This episode tells the human story behind the headlines, by analysing the links between Imperial Trusts' hospitals and their social care partners in the wider community. Every day of the week, St Mary's Hospital looks after people who don't need acute medical treatment but instead find themselves stuck in A&E or on a ward, waiting for a package of care to be arranged for them either in the community or at a specialist psychiatric hospital. St Mary's Hospital A&E in particular has seen a sharp rise in people arriving in crisis - those who don't have anywhere else to turn.
This episode explores the daily reality and complexity of dealing with the many patients who find their way to one of Imperial College Healthcare's hospitals hoping that the NHS can pick up the pieces. Until their care package or offsite psychiatric unit placement can be arranged, for their own safety and that of others, they can't be discharged. The Trust, in common with most acute medical hospitals, doesn't provide mental health services and so has no designated psychiatric beds. Instead it relies on local mental health NHS trusts to provide care for patients with mental health problems in their own community or in-patient units. But increasingly, patients are waiting too long to get the specialist care they need.
In this episode, St Mary's experiences one of its longest ever waiting time breaches when a woman with serious mental health issues waits 29 hours for a psychiatric bed to become available. All staff can do while they wait is keep her safe in Room Q, the designated space for people in crisis, while the psychiatric liaison team battles to find the specialist care she needs. Spaces are limited and demand is high.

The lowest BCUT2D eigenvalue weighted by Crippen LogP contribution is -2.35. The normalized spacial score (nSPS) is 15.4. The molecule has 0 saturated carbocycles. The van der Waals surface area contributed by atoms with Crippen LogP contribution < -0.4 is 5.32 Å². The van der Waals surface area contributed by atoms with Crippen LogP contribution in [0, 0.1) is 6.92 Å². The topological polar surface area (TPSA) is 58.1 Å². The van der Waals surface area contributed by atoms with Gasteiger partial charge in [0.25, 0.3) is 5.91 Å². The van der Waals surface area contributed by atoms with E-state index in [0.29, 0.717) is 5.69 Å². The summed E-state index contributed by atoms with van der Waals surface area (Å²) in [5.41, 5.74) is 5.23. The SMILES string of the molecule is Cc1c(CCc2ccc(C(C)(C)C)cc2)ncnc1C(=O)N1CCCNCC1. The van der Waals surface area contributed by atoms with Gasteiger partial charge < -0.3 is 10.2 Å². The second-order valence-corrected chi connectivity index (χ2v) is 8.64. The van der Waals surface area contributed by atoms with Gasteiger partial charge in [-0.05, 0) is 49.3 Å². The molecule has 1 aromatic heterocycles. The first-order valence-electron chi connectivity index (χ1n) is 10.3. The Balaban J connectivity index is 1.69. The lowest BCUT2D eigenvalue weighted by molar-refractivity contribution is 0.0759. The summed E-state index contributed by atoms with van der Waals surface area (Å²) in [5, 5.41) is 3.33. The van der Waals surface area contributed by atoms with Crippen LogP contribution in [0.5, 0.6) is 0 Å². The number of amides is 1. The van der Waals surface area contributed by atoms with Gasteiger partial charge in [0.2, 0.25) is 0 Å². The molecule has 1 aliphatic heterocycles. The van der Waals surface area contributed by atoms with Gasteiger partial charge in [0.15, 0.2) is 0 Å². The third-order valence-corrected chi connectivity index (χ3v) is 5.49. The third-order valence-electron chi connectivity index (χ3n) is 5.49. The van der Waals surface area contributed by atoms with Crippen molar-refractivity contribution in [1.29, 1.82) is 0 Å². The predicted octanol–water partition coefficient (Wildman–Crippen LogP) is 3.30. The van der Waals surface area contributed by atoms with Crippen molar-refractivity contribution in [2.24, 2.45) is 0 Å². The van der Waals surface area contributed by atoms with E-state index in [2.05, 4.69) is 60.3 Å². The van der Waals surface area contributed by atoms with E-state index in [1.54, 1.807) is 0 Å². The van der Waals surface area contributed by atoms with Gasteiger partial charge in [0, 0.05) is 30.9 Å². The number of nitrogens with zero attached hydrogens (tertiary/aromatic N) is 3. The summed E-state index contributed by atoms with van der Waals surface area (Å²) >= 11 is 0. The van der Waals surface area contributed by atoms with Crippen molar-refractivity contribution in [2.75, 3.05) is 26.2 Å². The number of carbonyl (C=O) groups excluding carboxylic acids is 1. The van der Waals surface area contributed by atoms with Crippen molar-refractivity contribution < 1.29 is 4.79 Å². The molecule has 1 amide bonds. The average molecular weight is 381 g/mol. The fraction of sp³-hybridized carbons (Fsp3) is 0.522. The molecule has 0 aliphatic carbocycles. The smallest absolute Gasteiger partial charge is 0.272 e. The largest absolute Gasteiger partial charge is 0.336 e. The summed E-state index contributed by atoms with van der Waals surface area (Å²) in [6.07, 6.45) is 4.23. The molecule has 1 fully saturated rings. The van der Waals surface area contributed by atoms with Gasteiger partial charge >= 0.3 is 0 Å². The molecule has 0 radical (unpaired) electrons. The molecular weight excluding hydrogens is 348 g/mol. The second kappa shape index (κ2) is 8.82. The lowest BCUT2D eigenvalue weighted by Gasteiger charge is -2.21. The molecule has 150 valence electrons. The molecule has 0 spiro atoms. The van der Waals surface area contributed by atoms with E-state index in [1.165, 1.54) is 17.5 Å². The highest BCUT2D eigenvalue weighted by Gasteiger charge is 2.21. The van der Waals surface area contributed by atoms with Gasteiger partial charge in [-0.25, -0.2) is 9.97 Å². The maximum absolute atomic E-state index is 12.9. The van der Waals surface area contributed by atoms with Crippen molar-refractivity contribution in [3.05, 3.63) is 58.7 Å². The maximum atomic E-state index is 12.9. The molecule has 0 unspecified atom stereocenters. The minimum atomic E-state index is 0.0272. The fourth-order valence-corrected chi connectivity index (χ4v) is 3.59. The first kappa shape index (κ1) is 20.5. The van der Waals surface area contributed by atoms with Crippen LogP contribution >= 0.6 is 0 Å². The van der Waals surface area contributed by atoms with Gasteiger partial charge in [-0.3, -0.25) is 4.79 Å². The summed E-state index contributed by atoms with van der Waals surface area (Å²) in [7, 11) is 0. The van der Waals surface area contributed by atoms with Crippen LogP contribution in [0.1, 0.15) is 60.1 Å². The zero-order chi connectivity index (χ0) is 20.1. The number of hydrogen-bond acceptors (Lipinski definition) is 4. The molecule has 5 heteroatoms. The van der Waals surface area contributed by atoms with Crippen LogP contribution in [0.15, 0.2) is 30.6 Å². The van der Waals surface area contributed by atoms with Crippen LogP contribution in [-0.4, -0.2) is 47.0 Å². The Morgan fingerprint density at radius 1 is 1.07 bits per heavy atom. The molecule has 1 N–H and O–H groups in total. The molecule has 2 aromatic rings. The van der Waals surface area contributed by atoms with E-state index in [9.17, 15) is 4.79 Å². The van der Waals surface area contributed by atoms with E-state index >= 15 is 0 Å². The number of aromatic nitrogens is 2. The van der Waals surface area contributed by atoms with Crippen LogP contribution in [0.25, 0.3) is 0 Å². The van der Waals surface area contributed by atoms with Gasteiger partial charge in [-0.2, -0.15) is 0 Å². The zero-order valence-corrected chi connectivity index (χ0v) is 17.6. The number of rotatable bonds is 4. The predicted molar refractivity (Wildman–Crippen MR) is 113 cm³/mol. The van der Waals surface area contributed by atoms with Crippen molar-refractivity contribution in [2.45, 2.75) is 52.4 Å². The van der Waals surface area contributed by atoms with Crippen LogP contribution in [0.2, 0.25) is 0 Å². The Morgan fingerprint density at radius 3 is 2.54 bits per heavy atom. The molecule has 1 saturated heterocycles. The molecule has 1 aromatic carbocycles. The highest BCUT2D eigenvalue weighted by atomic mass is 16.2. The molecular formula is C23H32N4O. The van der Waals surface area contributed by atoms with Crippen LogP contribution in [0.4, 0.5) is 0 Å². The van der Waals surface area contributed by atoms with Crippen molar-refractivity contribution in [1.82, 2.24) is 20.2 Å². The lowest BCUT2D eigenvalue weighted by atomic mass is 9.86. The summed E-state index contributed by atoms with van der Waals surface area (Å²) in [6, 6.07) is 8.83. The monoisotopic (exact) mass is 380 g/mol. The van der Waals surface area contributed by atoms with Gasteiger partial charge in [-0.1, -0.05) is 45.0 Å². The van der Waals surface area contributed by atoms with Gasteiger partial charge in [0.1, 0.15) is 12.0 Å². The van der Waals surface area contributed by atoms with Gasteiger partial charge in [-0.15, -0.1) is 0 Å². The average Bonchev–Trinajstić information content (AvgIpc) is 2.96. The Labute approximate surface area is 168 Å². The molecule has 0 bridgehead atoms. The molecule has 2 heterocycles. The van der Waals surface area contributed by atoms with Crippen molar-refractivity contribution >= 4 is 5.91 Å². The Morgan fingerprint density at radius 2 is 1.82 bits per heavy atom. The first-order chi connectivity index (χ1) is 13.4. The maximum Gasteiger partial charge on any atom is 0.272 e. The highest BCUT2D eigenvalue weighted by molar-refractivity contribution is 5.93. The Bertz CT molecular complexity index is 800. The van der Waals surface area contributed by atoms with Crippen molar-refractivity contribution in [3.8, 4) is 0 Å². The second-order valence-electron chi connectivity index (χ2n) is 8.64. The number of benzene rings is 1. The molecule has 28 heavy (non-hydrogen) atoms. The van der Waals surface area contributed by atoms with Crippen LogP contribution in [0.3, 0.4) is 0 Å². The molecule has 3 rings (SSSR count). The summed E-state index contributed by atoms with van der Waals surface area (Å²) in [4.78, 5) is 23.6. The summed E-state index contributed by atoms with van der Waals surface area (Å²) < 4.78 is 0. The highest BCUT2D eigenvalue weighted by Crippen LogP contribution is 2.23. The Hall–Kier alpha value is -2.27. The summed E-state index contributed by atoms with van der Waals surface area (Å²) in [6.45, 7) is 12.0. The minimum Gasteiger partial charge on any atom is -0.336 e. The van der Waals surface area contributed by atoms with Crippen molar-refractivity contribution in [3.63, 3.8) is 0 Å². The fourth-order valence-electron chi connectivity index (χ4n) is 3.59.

Dementia can also cause great emotional distress or confusion. 75-year-old Carl's dementia has dramatically worsened and his family take him to A&E after he becomes aggressive at home. Patricia, his wife of 25 years, looks after him without the help of carers, but is reaching breaking point. Carl is admitted to the hospital's specially designed dementia ward, developed in response to the fact that 25 per cent of medical patients now have some form of dementia. Carl is soon medically fit to leave hospital but the hospital must secure extra support from social services before Patricia can safely take him home.
85-year-old Stanley, who also has dementia, has had three admissions to St Mary's since January - this time, he was found wandering semi-naked by police and brought to A&E. Unpredictable and prone to outbursts of challenging behaviour, Stanley isn't coping well at home. His family are keen for the hospital to find him a nursing home place, but it won't be easy. Not every nursing home will have the skills and resources to manage Stanley's demanding behaviour.
|Executive Producer||Lorraine Charker Phillips|
|Executive Producer||Simon Dickson|
|Executive Producer||Jackie Waldock|
|Series Producer||Tom Currie|
|Series Producer||Gilly Greenslade|
|Production Company||Label1 Television Ltd|